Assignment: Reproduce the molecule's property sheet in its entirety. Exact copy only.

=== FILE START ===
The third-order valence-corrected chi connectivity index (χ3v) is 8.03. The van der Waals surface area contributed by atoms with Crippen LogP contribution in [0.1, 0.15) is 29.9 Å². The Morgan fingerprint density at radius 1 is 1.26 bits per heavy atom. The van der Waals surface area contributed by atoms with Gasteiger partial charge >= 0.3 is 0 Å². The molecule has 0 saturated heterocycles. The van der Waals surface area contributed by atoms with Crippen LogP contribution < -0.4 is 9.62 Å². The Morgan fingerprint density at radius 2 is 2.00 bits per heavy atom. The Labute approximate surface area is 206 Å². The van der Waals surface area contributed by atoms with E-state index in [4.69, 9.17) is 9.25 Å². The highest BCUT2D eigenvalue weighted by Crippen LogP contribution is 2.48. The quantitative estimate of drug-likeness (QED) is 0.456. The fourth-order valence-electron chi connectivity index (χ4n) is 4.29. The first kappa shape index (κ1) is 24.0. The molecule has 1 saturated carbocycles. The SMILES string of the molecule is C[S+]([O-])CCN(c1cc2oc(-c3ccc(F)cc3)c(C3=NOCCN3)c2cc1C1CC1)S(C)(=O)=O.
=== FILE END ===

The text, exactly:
The third-order valence-corrected chi connectivity index (χ3v) is 8.03. The van der Waals surface area contributed by atoms with Crippen LogP contribution in [0.1, 0.15) is 29.9 Å². The Morgan fingerprint density at radius 1 is 1.26 bits per heavy atom. The van der Waals surface area contributed by atoms with Gasteiger partial charge >= 0.3 is 0 Å². The molecule has 0 saturated heterocycles. The van der Waals surface area contributed by atoms with Crippen LogP contribution < -0.4 is 9.62 Å². The Morgan fingerprint density at radius 2 is 2.00 bits per heavy atom. The Labute approximate surface area is 206 Å². The van der Waals surface area contributed by atoms with E-state index in [4.69, 9.17) is 9.25 Å². The highest BCUT2D eigenvalue weighted by Crippen LogP contribution is 2.48. The quantitative estimate of drug-likeness (QED) is 0.456. The fourth-order valence-electron chi connectivity index (χ4n) is 4.29. The first kappa shape index (κ1) is 24.0. The molecule has 1 saturated carbocycles. The SMILES string of the molecule is C[S+]([O-])CCN(c1cc2oc(-c3ccc(F)cc3)c(C3=NOCCN3)c2cc1C1CC1)S(C)(=O)=O.